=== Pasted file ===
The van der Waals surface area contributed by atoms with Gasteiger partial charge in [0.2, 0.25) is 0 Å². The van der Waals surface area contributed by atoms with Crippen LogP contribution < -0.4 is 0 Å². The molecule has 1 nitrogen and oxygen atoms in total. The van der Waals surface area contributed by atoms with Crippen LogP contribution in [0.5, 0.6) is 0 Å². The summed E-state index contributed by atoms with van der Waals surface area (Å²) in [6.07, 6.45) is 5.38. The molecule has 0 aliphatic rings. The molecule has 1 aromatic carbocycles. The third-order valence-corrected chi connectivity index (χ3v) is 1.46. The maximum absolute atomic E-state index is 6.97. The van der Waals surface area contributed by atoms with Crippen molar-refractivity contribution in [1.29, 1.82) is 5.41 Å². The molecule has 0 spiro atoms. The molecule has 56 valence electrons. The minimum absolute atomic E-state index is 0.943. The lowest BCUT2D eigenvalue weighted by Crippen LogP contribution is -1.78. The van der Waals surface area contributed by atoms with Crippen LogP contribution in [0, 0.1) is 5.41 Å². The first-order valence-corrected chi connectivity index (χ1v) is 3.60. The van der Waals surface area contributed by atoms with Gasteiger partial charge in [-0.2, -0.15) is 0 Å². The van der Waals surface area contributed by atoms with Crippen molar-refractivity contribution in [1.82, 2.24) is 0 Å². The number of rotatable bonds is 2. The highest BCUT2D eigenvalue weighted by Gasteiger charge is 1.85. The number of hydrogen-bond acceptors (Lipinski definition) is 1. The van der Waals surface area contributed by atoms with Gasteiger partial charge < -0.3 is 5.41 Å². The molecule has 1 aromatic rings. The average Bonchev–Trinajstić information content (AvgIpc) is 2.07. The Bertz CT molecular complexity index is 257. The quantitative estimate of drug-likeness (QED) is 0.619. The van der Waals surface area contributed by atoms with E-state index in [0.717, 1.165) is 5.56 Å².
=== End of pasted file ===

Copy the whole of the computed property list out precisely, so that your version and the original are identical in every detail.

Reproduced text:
The van der Waals surface area contributed by atoms with Gasteiger partial charge in [0.2, 0.25) is 0 Å². The van der Waals surface area contributed by atoms with Crippen LogP contribution < -0.4 is 0 Å². The molecule has 1 nitrogen and oxygen atoms in total. The van der Waals surface area contributed by atoms with Crippen LogP contribution in [0.5, 0.6) is 0 Å². The summed E-state index contributed by atoms with van der Waals surface area (Å²) in [6.07, 6.45) is 5.38. The molecule has 0 aliphatic rings. The molecule has 1 aromatic carbocycles. The third-order valence-corrected chi connectivity index (χ3v) is 1.46. The maximum absolute atomic E-state index is 6.97. The van der Waals surface area contributed by atoms with Crippen molar-refractivity contribution in [1.29, 1.82) is 5.41 Å². The molecule has 0 spiro atoms. The molecule has 56 valence electrons. The minimum absolute atomic E-state index is 0.943. The lowest BCUT2D eigenvalue weighted by Crippen LogP contribution is -1.78. The van der Waals surface area contributed by atoms with Crippen LogP contribution in [0, 0.1) is 5.41 Å². The first-order valence-corrected chi connectivity index (χ1v) is 3.60. The van der Waals surface area contributed by atoms with Gasteiger partial charge in [-0.2, -0.15) is 0 Å². The van der Waals surface area contributed by atoms with Crippen molar-refractivity contribution in [1.82, 2.24) is 0 Å². The number of rotatable bonds is 2. The highest BCUT2D eigenvalue weighted by Gasteiger charge is 1.85. The number of hydrogen-bond acceptors (Lipinski definition) is 1. The van der Waals surface area contributed by atoms with Gasteiger partial charge < -0.3 is 5.41 Å². The molecule has 1 aromatic rings. The average Bonchev–Trinajstić information content (AvgIpc) is 2.07. The Bertz CT molecular complexity index is 257. The quantitative estimate of drug-likeness (QED) is 0.619. The van der Waals surface area contributed by atoms with E-state index in [0.717, 1.165) is 5.56 Å².